Friday, January 29, 2010

K'done: Ribbed Shrug

A great use for sweater leftovers.

Pattern: Two-Tone Ribbed Shrug, by Stefanie Japel
Yarn: Artyarns Supermerino in Cappuccino - I used roughly 1.5 skeins to make the smallest size
Needles: 5 mm / US 8

I had about 2.5 skeins of this yarn leftover, so I decided to try this shrug pattern - I figured a shrug would be good for layering in a work-appropriate sort of way. I only used one yarn colour, and not the two the pattern suggests, because I was using up leftovers, and with a handpainted yarn, finding contrast colours that don't make the eyes bleed can be a bit vexing.

I actually finished the shrug nearly a month ago - it knits up fairly quickly - but never got around to picture taking because I wasn't wearing it. I'm wearing it today though, and I like it - I will definitely keep this pattern in mind for future leftover usage.

No view from the front, since there's hardly any front! I also suspect mine came out a bit shorter than intended - you know, row gauge, which I never bother to check on. Will I start? Well. I am happy with what I got in the end.

Friday, January 22, 2010


When my mum taught me to knit, she had me knit garter stitch rectangles - she'd grab some remnant yarn, cast on for me, and I'd just knit knit knit row after row until I ran out of yarn. Then, when I told her I was done, she'd rip it out, and if I asked her to, she'd cast on again and I'd have at it again. It was good practice, but I never developed any sort of appreciation for garter stitch. When she taught me how to do a purl stitch, and showed me that knitting one row then purling the next produced stockinette, I was wowed by how smooth the knit side was, and once I saw that, the nubbly texture of garter stitch seemed just bumpy and ugly.

More recently, I've been seeing pictures of items done up in garter stitch, and while my memory tells me I don't like garter stitch, there is something appealing about the fabric in those images. I thought I'd cast on for a Baktus - you know, scarves are relatively small, it's not as though I'm committing to a giant blanket for experimenting here. I'm now just past the halfway point in the scarf, and?

The fabric is squooshy, making the item seem cuddly and comforting. I can't believe I put off trying it again for this long.

The joys of rediscovery.

Wednesday, January 20, 2010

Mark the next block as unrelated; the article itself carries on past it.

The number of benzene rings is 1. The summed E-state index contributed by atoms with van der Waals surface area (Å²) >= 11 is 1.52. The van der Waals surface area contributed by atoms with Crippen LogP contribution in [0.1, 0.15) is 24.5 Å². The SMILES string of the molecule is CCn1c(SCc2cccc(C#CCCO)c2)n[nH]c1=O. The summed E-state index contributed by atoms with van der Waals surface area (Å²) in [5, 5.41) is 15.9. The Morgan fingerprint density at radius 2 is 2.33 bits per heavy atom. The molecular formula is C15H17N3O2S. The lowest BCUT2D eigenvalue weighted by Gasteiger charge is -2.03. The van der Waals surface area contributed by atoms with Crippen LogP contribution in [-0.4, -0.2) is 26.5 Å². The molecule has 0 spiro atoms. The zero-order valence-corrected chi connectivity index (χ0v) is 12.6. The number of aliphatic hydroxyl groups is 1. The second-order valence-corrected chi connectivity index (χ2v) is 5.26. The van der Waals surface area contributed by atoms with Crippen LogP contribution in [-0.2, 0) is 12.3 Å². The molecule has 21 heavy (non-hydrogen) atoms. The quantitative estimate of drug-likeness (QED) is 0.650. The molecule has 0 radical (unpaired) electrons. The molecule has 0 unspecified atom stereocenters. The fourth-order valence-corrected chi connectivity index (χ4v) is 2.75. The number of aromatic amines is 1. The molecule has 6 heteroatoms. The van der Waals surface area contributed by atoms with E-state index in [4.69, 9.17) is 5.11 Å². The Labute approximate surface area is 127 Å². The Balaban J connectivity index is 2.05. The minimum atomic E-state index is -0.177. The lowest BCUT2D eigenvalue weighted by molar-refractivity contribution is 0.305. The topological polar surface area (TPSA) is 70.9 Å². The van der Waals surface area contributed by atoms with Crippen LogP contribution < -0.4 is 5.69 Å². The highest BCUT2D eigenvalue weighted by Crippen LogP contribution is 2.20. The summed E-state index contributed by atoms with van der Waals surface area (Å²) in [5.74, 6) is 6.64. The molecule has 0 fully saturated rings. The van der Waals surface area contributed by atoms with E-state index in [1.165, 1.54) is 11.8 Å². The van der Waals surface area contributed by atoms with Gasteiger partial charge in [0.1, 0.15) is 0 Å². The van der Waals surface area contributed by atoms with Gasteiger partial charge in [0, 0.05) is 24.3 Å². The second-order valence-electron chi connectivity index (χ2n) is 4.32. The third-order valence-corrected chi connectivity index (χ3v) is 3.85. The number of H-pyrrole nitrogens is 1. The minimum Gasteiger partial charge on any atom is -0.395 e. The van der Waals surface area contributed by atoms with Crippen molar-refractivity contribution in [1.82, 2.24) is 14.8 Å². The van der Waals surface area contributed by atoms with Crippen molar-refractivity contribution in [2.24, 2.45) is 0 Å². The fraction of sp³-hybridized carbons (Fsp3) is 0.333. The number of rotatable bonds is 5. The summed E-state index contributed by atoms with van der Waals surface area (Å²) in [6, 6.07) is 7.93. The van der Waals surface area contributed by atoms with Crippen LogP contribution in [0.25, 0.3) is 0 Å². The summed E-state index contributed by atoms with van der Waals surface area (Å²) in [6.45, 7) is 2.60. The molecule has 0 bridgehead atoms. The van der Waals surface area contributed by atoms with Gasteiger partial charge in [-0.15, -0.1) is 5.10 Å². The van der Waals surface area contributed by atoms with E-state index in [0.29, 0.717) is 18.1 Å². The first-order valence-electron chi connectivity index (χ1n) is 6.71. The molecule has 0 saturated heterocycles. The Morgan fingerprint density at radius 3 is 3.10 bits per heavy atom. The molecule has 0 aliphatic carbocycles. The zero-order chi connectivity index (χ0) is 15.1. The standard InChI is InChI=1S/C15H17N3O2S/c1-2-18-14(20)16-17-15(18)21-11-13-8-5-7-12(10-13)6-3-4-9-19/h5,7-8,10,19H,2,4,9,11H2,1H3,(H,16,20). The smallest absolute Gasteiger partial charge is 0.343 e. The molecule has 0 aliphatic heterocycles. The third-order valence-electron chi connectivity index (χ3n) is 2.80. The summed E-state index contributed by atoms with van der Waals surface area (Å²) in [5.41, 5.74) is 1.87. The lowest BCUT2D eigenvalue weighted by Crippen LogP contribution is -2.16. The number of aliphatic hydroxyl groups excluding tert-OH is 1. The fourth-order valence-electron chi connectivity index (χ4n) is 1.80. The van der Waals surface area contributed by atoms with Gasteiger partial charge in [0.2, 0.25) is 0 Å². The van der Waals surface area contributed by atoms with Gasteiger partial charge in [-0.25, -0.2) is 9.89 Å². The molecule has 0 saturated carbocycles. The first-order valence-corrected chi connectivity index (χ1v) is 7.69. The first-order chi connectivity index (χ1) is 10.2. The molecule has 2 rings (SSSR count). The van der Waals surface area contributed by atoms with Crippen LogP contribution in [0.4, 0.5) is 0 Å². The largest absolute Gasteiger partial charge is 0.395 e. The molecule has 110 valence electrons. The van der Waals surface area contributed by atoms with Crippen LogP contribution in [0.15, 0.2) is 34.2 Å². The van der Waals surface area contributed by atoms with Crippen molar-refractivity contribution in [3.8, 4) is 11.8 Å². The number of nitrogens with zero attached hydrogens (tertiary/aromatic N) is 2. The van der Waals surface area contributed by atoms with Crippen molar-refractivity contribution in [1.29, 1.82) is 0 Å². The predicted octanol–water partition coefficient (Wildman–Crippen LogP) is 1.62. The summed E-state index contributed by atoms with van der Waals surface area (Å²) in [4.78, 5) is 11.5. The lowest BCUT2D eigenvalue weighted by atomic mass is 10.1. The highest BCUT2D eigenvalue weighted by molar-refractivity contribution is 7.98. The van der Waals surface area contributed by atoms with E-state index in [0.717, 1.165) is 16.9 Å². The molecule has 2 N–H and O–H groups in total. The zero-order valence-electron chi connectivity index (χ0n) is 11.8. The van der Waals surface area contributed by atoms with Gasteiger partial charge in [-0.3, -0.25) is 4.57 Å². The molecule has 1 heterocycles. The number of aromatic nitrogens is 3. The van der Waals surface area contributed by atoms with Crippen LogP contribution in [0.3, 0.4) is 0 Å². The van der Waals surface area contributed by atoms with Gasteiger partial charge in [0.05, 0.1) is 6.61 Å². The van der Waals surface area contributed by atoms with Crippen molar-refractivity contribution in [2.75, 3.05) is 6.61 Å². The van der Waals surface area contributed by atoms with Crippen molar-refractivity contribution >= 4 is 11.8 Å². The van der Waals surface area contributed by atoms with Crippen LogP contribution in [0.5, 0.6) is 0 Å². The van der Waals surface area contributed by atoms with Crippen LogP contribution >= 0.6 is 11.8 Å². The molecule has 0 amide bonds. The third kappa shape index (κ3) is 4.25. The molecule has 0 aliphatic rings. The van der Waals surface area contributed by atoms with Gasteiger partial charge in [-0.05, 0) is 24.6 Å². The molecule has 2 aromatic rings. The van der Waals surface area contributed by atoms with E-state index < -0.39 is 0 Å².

K'done: Anastasia Socks

Let there be dainty feet.

Pattern: Anastasia Socks, by MintyFresh/PepperKnit
Yarn: Noelle's Noodles 100% Merino Superwash Fingering Weight, in Juicy
Needles: 2.75 mm / US 2

My first attempt at Anastasia Socks got botched - I did the decreases wrong on the first sock, so they leaned against the travelling eyelets, instead of with them. In the interest of having a symmetrically matched pair, I purposely did the same on the second sock. In the back of my mind, though, I knew I wanted to try this pattern again, with the correct orientation for the decreases.

When this skein of sock yarn arrived, and weighed in quite light - around 80 g - I was nervous about trying out a new pattern, fearing I might end up with stubby ankle socks that would never be worn. Since this pattern doesn't involve cabling or lots and lots of lace, I figured it would be a good match. The colours also lend themselves well to stretches of stockinette - a busier pattern might have led to visual confusion.

I made some fit improvements over the last pair too - made the foot a few rounds longer, and knit a longer section of plain stockinette at the back after the short row heel. I also knit the leg up higher - I've been thinking lately that taller socks might be a good thing.

Overall, very happy.


Tuesday, January 5, 2010

K'done: Francis Revisited

My first pullover.

From the back:


And from the front:


Pattern: Francis Revisited, by Beth Silverstein
Yarn: Artyarns Supermerino (Aran/Heavy Worsted) in Cappuccino
Needles: 6 mm / US 10 for the body, sleeves, and most of the cowl; 4.5 mm / US 7 for about a third of the cowl

This is a great pattern - it seemed to just fly along. I made a few changes along the way. First, I knit the sleeves flat, since I don't have DPNs in the right size, so I had to seam the sleeves once they were knit. Second, I did the sleeve increases more gradually than called for the pattern, increasing every fourth row instead of every second, so my sleeves were longer. For full length sleeves, I'd increase even more gradually - every sixth or eighth row. Third, I didn't tack the cowl in place at the back of the neck.

When I started on this one, I was really worried about ending up with a sheer sweater - the stitches seemed so big and loose! As you can tell from the pictures, though, it all worked out just fine. So I don't have to worry when I see a pattern that calls for a gauge of 13 sts over 4" with aran/heavy worsted yarn.

Oh, and I would like to make another of these sweaters. Because there's so much stockinette to it, it seems ideal for handpainted yarns, though from the gallery on Ravelry it is very nice in solids too. So much potential.

A definite win. I wore mine on Christmas Day, and got some very nice compliments.